Nabila Mango, a therapist and a U.S. citizen who has lived in the country since 1965, had just flown in from Jordan last December when, she said, she was detained at customs and her cellphone was taken from her purse. Her daughter, waiting outside San Francisco International Airport, tried repeatedly to call her during the hour and a half she was questioned. But after her phone was returned, Mango saw that records of her daughter's calls had been erased.
A few months earlier in the same airport, a tech engineer returning from a business trip to London objected when a federal agent asked him to type his password into his laptop computer. "This laptop doesn't belong to me," he remembers protesting. "It belongs to my company." Eventually, he agreed to log on and stood by as the officer copied the Web sites he had visited, said the engineer, a U.S. citizen who spoke on the condition of anonymity for fear of calling attention to himself.
Also: The Asian Law Caucus (ALC) and Electronic Frontier Foundation (EFF) filed suit today against the U.S. Department of Homeland Security (DHS) for denying access to public records on the questioning and searches of travelers at U.S. borders. Filed under the Freedom of Information Act, the suit responds to growing complaints by U.S. citizens and immigrants of excessive or repeated screenings by U.S. Customs and Border Protection agents.
With FLAG telecom now reporting damages to the FALCON undersea cable that actually occurred on January 23, one week before the four publicized cable cuts, experts are now beginning to paint a picture of just how expansive the disruptions have been.
The severence of undersea cables FLAG Europe-Asia and SEA-ME-WE 4 about 8.3 km off the coast of Alexandria, Egypt, affected at least 60 million users in India, 12 million in Pakistan, 6 million in Egypt, and 4.7 Million in Saudi Arabia, according to DU telecom Executive Director Mahesh Jaishanker, in a statement to the United Arab Emirates-based Khaleej Times.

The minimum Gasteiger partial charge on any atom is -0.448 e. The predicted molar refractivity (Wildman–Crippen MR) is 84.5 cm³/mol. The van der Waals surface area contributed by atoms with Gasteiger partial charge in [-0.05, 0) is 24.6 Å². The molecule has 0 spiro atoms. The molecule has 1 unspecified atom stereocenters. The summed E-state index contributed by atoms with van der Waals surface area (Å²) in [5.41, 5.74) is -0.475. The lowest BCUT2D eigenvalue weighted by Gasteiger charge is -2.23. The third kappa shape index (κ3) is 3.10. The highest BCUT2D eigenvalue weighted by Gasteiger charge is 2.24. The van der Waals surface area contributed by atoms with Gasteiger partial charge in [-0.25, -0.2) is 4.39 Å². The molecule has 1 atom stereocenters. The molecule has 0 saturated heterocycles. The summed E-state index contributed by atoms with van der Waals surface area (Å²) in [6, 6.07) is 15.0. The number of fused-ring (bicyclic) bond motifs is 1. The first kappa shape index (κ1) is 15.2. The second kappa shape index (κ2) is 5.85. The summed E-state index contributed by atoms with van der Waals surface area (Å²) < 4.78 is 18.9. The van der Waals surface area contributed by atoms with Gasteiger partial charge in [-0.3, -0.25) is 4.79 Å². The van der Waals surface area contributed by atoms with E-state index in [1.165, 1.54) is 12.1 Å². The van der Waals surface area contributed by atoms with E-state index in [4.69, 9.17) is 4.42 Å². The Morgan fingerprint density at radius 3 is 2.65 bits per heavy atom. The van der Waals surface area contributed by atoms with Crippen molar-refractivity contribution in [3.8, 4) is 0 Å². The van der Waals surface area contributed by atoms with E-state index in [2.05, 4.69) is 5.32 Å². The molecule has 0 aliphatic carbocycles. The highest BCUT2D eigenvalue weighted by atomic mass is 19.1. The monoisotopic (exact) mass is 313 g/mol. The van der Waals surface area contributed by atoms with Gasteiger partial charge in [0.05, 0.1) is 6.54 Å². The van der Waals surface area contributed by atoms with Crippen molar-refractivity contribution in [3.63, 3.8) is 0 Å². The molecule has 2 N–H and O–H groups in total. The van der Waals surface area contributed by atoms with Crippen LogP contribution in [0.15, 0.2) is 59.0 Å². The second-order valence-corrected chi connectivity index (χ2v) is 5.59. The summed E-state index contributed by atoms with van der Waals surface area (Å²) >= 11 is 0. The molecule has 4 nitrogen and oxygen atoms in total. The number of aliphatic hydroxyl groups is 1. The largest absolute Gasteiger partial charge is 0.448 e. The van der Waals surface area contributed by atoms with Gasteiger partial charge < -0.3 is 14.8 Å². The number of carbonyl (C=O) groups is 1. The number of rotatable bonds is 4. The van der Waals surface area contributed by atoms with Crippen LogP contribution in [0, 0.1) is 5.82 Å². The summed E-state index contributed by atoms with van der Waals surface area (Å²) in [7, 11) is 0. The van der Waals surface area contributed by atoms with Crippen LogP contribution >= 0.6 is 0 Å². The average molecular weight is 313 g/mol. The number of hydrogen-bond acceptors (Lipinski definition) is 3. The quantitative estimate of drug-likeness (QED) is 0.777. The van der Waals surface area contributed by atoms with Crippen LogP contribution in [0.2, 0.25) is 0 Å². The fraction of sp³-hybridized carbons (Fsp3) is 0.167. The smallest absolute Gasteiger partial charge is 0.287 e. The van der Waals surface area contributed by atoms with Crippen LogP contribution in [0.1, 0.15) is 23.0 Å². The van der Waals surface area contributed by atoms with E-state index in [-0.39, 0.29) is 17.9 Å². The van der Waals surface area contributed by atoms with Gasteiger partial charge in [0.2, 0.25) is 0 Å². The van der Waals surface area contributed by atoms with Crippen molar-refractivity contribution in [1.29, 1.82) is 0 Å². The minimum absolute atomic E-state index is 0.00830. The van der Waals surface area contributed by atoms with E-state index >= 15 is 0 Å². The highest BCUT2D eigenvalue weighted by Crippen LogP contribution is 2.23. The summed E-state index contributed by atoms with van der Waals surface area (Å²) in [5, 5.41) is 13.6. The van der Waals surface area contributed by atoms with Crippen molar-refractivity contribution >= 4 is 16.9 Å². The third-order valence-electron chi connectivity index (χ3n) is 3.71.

A California appeals court on Wednesday said an anonymous Internet poster does not have to reveal his identity after being sued for making "scathing verbal attacks" against executives at a Florida company on a Yahoo! Inc message board.
The Sixth Appellate District in Santa Clara County reversed a trial court ruling that would have allowed a former executive at SFBC International Inc to subpoena Yahoo! for the names of her critics.
In keeping with its mandate to gather intelligence, the CIA is watching YouTube.
U.S. spies, now under the Director of National Intelligence (DNI), are looking increasingly online for intelligence; they have become major consumers of social media.
"We're looking at YouTube, which carries some unique and honest-to-goodness intelligence," said Doug Naquin, director of the DNI Open Source Center (OSC), in remarks to the Central Intelligence Retirees' Association last October. "We're looking at chat rooms and things that didn't exist five years ago, and trying to stay ahead. We have groups looking at what they call 'Citizens Media': people taking pictures with their cell phones and posting them on the Internet."
Websense Security Labs ThreatSeeker™ technology has discovered that Windows Live Mail accounts have been targeted in recent spammer tactics. In these recent attacks, spammers have managed to create bots that are capable of signing up and creating random Live Mail accounts that could be used for a wide range of subsequent attacks.
Windows Live Mail is a part of the Microsoft Windows Live portfolio of services. It is a free webmail service by Microsoft. It was first announced on November 1, 2005 as an update to the Microsoft MSN Hotmail service. Its worldwide release was on May 7, 2007, and roll-out to all existing users was completed in October 2007.